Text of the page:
This is compounded by the fact that some Islamic associations, which have offered the State their services in the drafting of the curriculum for religious instruction, have member organisations that are being monitored by the Federal Office for the Protection of the Constitution. Finally, there are a list of structural characteristics that an organisation must have before it can be considered to be a religious community.
The Muslim side points to the fact that offering religious instruction in schools would be a sign that Islam has arrived in German society. Lastly, questions relating to Islam can no longer be considered a side-effect of migration; it is an issue that comes right from the heart of society. What role does the influence of say the Turkish State or the Egyptian al-Azhar University have to play in all of this? To what extent could they play a role in the development of the syllabus?
Kiefer: You are now addressing a very important point. Islam should be viewed as an accepted and natural part of German society. The Turkish side in particular had great difficultly accepting this demand until very recently. Consequently, for a very long time, the Turkish religious authority had grave reservations about the teaching of Islam in German. Overall, there was the impression that the Turkish authorities did not approve of the development of an independent Islam in Germany.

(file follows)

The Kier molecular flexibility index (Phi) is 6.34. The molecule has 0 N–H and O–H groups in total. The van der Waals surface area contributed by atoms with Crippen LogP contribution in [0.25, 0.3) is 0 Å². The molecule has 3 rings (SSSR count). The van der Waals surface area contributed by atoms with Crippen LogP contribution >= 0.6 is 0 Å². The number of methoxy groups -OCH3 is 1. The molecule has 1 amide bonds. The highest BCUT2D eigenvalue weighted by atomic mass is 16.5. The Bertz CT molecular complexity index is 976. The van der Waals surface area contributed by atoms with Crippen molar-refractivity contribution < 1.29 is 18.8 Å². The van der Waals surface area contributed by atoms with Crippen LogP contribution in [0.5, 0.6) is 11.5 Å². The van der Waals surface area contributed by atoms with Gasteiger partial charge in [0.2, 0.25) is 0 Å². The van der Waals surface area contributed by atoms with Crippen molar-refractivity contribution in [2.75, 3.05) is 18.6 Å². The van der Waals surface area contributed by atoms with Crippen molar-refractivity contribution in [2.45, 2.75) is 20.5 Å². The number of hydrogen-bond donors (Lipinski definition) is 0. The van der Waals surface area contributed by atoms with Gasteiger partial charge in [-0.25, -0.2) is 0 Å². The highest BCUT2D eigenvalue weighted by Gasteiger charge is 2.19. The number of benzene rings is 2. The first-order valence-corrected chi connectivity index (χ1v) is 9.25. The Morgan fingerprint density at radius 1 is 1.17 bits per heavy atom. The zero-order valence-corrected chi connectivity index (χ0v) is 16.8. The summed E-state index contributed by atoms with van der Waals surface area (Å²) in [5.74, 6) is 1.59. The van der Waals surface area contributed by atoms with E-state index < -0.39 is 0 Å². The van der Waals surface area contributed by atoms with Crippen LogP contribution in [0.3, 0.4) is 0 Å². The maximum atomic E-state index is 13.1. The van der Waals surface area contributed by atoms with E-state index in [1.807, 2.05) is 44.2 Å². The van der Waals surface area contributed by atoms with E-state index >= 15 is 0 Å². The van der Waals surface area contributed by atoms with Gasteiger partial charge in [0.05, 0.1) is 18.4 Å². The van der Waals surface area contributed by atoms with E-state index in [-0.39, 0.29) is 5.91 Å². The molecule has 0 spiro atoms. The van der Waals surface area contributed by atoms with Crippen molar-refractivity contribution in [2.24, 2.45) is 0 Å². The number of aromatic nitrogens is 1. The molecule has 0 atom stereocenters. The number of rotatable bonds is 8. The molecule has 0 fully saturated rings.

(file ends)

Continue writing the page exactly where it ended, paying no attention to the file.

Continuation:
In the meantime, this attitude has changed a little. In my opinion, the Turkish State should be kept out of the development of the syllabus for German federal states as much as possible. The precept of the ideological neutrality of the State, which is anchored in the Basic Law, applies in the Federal Republic. The development of the religious content of the curricula should be left to the Islamic communities in this country.